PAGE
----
"A plea bargain standing alone is without constitutional significance; in itself it is a mere executory agreement which, until embodied in the judgment of a court, does not deprive an accused of ... any ... constitutionally protected interest. It is the ensuing guilty plea that implicates the Constitution."

Mabry v. Johnson, 467 U.S. 504, 507 (1984).

Ball also claims that counsel was ineffective because the prosecutor was allowed to use his prior felony conviction for impeachment purposes, and because counsel brought to the attention of the jury the fact that he was a convicted felon. The district court correctly found these to be matters purely of trial strategy which do not fall outside the wide range of professionally competent assistance. See Strickland v. Washington, supra, at 689.

As to Ball's claim that the district court should have held an evidentiary hearing to determine the issues raised by his motion, this Court disagrees. The motion, and the files and records of the case conclusively show that "... [Ball] is entitled to no relief ..." 28 U.S.C. § 2255. See Baker v. United States, 781 F.2d 85 (6th Cir. 1986). While some unprofessional errors by counsel may be deemed unreasonable, they do not warrant setting aside a criminal conviction if the errors had no effect on the judgment. As stated by the Supreme Court in Strickland, the test is whether "there is a reasonable probability that, but for counsel's unprofessional errors, the result of the proceeding would have been different." Id. at 694. It is clear from the district court's statement (that a lesser sentence for Ball was not a reasonable probability in light of Ball's past conduct) that the result would very likely have been the same. As to alleged errors in counsel's trial performance, Ball cannot show that the result of the proceeding would have been different. In affirming his conviction on appeal, this Court found that the evidence of Ball's guilt was overwhelming, and that he was "accorded a fundamentally fair, if not perfect or errorless, trial." United States v. Ball, Case No. 81-5546 (May 7, 1982).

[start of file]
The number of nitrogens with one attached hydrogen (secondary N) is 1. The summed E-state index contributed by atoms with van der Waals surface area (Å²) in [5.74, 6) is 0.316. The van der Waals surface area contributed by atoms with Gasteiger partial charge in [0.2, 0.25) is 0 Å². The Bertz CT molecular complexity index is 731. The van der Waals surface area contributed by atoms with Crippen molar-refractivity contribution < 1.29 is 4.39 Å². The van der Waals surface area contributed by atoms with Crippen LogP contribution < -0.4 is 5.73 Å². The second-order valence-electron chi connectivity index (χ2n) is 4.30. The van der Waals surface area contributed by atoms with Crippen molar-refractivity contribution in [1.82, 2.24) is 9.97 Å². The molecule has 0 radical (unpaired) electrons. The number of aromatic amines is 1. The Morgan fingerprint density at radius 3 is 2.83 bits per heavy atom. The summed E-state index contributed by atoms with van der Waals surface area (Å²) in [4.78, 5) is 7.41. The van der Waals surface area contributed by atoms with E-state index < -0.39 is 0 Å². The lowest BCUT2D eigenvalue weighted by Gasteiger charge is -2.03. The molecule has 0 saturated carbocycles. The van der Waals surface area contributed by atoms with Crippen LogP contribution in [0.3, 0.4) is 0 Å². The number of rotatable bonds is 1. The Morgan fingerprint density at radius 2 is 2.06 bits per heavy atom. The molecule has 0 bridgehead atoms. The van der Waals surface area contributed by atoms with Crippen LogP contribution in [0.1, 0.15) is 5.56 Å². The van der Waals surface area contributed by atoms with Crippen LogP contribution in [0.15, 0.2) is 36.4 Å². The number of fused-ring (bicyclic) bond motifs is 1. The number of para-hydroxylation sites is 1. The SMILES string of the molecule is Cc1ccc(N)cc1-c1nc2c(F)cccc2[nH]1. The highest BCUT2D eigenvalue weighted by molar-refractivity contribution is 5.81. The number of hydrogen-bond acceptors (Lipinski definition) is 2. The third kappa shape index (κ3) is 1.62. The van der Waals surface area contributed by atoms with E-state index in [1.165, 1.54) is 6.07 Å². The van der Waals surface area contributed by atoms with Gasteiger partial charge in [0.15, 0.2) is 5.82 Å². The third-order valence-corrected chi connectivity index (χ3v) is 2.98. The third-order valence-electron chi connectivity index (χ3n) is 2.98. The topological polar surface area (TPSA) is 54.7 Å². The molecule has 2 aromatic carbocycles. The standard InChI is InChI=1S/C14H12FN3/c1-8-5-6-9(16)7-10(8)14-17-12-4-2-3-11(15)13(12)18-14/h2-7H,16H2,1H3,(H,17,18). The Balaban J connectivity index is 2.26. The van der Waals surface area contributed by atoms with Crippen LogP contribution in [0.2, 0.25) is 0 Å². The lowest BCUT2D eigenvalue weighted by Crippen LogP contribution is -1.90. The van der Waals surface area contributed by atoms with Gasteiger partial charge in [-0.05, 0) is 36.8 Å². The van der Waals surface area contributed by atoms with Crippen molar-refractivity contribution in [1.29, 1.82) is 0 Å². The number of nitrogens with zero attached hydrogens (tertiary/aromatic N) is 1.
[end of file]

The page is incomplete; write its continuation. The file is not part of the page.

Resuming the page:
Accordingly, it is ORDERED that the judgment of the district court is affirmed. Sixth Circuit Rule 9(d) (3).


The Honorable Richard A. Enslen, U.S. District Judge for the Western District of Michigan, sitting by designation